TPM Chapter 3 - 5S

In my previous blog I talked about the history of TPM and its essence in brief. In this blog I would be talking about 5S and its importance being the foundational step of TPM.
5S also known as Housekeeping or workplace organization is the pre-requisite for implementing TPM in any organization. There are numerous articles and books written on the concept of 5S and rightly so because 5S is such a powerful yet simple thing that lays the foundation for carrying out TPM related activities. In this blog I won’t just explain you what 5S is but rather how it can be used as a powerful management tool to drive a cultural change.

The first S stands for Sort which says you identify all the unwanted items in your work place and remove them. It’s also called red-tagging activity because you attach a red-tag to those unwanted items and then take decisions on them. Similarly when you are in a management position there will be multiple things that will come to you but you need to identify the unwanted t…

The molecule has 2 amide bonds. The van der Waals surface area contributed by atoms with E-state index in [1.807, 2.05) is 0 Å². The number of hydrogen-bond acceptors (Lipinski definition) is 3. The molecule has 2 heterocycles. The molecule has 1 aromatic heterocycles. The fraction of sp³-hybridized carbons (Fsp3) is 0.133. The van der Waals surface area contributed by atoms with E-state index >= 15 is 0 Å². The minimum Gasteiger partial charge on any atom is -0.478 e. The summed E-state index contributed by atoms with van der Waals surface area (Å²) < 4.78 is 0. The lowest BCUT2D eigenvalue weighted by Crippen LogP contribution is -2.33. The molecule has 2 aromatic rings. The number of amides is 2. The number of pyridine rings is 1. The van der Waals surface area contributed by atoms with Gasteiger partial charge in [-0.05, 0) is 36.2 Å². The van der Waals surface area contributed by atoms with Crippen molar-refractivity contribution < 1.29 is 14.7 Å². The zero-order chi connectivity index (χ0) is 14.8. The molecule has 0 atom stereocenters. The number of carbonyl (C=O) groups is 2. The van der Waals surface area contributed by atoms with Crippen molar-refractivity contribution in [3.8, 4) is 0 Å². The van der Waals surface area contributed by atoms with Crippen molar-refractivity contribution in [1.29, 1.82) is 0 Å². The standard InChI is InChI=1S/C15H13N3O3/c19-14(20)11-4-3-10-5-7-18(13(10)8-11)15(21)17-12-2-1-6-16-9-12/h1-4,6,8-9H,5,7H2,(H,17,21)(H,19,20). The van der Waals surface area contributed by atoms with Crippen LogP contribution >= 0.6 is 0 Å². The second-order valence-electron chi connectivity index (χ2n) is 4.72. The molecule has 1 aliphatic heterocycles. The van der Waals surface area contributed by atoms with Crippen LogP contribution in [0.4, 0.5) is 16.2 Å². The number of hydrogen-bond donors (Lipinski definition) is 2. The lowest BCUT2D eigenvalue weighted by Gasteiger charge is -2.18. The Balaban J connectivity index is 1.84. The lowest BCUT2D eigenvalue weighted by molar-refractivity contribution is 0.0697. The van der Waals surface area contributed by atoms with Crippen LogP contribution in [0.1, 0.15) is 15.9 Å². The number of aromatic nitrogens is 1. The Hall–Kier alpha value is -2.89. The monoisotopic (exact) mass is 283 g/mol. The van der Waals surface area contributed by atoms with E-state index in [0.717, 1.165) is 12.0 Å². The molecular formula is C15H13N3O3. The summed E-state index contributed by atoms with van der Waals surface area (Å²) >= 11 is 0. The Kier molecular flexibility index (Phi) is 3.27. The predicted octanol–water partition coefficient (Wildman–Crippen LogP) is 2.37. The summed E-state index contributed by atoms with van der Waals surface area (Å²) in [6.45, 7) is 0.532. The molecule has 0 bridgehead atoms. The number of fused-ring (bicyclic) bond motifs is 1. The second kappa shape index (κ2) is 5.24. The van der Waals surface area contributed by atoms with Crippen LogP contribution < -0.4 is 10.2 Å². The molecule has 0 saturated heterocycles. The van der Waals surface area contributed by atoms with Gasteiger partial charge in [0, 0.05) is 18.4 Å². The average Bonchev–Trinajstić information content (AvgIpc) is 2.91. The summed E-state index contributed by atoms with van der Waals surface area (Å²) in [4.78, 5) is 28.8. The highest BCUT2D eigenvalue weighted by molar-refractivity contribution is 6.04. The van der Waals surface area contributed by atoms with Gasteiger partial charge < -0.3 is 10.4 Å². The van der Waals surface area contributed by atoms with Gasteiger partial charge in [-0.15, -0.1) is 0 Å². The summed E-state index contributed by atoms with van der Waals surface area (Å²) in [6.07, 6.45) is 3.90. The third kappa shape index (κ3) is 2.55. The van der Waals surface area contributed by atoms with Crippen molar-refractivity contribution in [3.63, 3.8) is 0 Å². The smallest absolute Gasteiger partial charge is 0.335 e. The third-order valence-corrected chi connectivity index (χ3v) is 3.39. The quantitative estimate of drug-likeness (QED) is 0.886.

TPM Chapter 2 - TPM in Theory

In my previous blog I talked about TPM being a culture and it is rightly so but unless you start practicing you won’t realize it. But it has a definition and there is a systematic step by step procedure to implement it in an organization. In this blog I’ll be giving you a brief about TPM and how did it start.

TPM, Total Productive Maintenance, is primarily a maintenance program where operators and maintenance people work together as a team to solve machine related problems. TPM says that operators look after routine activities like Cleaning, Lubricating, Inspection & Tightening (CLIT) and the maintenance people look after upgrading the machine to improve its life.

Before I explain the meaning in detail, let’s look at the history of TPM. TPM was started in the factories of Japan in 1970s. Some say it was Toyota some say it was developed from the Productive Maintenance concept of USA which was adopted by Japanese factories. Whatever the truth may be the full-fledged concept of TPM wa…